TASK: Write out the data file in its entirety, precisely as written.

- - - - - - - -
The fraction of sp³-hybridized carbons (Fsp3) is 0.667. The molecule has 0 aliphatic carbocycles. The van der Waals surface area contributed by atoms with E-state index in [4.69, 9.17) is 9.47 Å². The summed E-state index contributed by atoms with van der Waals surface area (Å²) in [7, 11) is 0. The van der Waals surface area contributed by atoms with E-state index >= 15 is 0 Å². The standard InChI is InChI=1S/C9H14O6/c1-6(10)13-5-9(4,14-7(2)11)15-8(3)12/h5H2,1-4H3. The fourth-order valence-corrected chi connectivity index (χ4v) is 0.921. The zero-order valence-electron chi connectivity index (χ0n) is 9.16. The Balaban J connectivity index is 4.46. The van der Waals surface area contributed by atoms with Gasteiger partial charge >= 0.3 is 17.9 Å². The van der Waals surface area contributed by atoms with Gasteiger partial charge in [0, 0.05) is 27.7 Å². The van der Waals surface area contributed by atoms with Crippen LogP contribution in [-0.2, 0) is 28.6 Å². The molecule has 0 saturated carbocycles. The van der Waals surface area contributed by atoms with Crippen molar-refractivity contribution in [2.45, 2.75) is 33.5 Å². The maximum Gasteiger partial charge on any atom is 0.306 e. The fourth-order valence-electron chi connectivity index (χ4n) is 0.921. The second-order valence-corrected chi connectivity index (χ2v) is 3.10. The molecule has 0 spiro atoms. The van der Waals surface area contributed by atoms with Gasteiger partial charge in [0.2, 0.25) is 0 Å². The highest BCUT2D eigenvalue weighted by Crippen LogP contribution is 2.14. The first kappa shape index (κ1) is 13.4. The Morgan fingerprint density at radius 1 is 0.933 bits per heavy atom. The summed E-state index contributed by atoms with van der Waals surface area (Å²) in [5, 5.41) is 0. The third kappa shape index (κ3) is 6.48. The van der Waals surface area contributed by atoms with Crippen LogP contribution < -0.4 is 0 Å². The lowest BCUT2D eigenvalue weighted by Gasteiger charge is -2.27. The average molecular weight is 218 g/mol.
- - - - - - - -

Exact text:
The fraction of sp³-hybridized carbons (Fsp3) is 0.667. The molecule has 0 aliphatic carbocycles. The van der Waals surface area contributed by atoms with E-state index in [4.69, 9.17) is 9.47 Å². The summed E-state index contributed by atoms with van der Waals surface area (Å²) in [7, 11) is 0. The van der Waals surface area contributed by atoms with E-state index >= 15 is 0 Å². The standard InChI is InChI=1S/C9H14O6/c1-6(10)13-5-9(4,14-7(2)11)15-8(3)12/h5H2,1-4H3. The fourth-order valence-corrected chi connectivity index (χ4v) is 0.921. The zero-order valence-electron chi connectivity index (χ0n) is 9.16. The Balaban J connectivity index is 4.46. The van der Waals surface area contributed by atoms with Gasteiger partial charge >= 0.3 is 17.9 Å². The van der Waals surface area contributed by atoms with Gasteiger partial charge in [0, 0.05) is 27.7 Å². The van der Waals surface area contributed by atoms with Crippen LogP contribution in [-0.2, 0) is 28.6 Å². The molecule has 0 saturated carbocycles. The van der Waals surface area contributed by atoms with Crippen molar-refractivity contribution in [2.45, 2.75) is 33.5 Å². The maximum Gasteiger partial charge on any atom is 0.306 e. The fourth-order valence-electron chi connectivity index (χ4n) is 0.921. The second-order valence-corrected chi connectivity index (χ2v) is 3.10. The molecule has 0 spiro atoms. The van der Waals surface area contributed by atoms with Gasteiger partial charge in [0.2, 0.25) is 0 Å². The highest BCUT2D eigenvalue weighted by Crippen LogP contribution is 2.14. The first kappa shape index (κ1) is 13.4. The Morgan fingerprint density at radius 1 is 0.933 bits per heavy atom. The summed E-state index contributed by atoms with van der Waals surface area (Å²) in [5, 5.41) is 0. The third kappa shape index (κ3) is 6.48. The van der Waals surface area contributed by atoms with Crippen LogP contribution < -0.4 is 0 Å². The lowest BCUT2D eigenvalue weighted by Gasteiger charge is -2.27. The average molecular weight is 218 g/mol.